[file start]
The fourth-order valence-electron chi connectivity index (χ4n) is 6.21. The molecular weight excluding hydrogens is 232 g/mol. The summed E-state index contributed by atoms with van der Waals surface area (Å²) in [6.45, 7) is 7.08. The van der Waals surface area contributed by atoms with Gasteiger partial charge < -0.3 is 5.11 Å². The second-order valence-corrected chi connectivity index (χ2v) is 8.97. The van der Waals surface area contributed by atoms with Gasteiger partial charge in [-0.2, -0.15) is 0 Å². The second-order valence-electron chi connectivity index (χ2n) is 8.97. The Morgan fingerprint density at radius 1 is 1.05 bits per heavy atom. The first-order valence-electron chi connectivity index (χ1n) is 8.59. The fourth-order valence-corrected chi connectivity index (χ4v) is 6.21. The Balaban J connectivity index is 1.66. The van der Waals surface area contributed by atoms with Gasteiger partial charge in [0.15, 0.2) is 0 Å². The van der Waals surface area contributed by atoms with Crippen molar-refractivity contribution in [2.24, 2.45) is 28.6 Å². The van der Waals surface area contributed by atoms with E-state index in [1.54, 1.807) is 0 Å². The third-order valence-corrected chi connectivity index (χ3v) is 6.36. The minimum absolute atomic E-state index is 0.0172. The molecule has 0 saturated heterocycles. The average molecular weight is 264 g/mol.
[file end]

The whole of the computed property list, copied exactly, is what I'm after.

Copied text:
The fourth-order valence-electron chi connectivity index (χ4n) is 6.21. The molecular weight excluding hydrogens is 232 g/mol. The summed E-state index contributed by atoms with van der Waals surface area (Å²) in [6.45, 7) is 7.08. The van der Waals surface area contributed by atoms with Gasteiger partial charge < -0.3 is 5.11 Å². The second-order valence-corrected chi connectivity index (χ2v) is 8.97. The van der Waals surface area contributed by atoms with Gasteiger partial charge in [-0.2, -0.15) is 0 Å². The second-order valence-electron chi connectivity index (χ2n) is 8.97. The Morgan fingerprint density at radius 1 is 1.05 bits per heavy atom. The first-order valence-electron chi connectivity index (χ1n) is 8.59. The fourth-order valence-corrected chi connectivity index (χ4v) is 6.21. The Balaban J connectivity index is 1.66. The van der Waals surface area contributed by atoms with Gasteiger partial charge in [0.15, 0.2) is 0 Å². The van der Waals surface area contributed by atoms with Crippen molar-refractivity contribution in [2.24, 2.45) is 28.6 Å². The van der Waals surface area contributed by atoms with E-state index in [1.54, 1.807) is 0 Å². The third-order valence-corrected chi connectivity index (χ3v) is 6.36. The minimum absolute atomic E-state index is 0.0172. The molecule has 0 saturated heterocycles. The average molecular weight is 264 g/mol.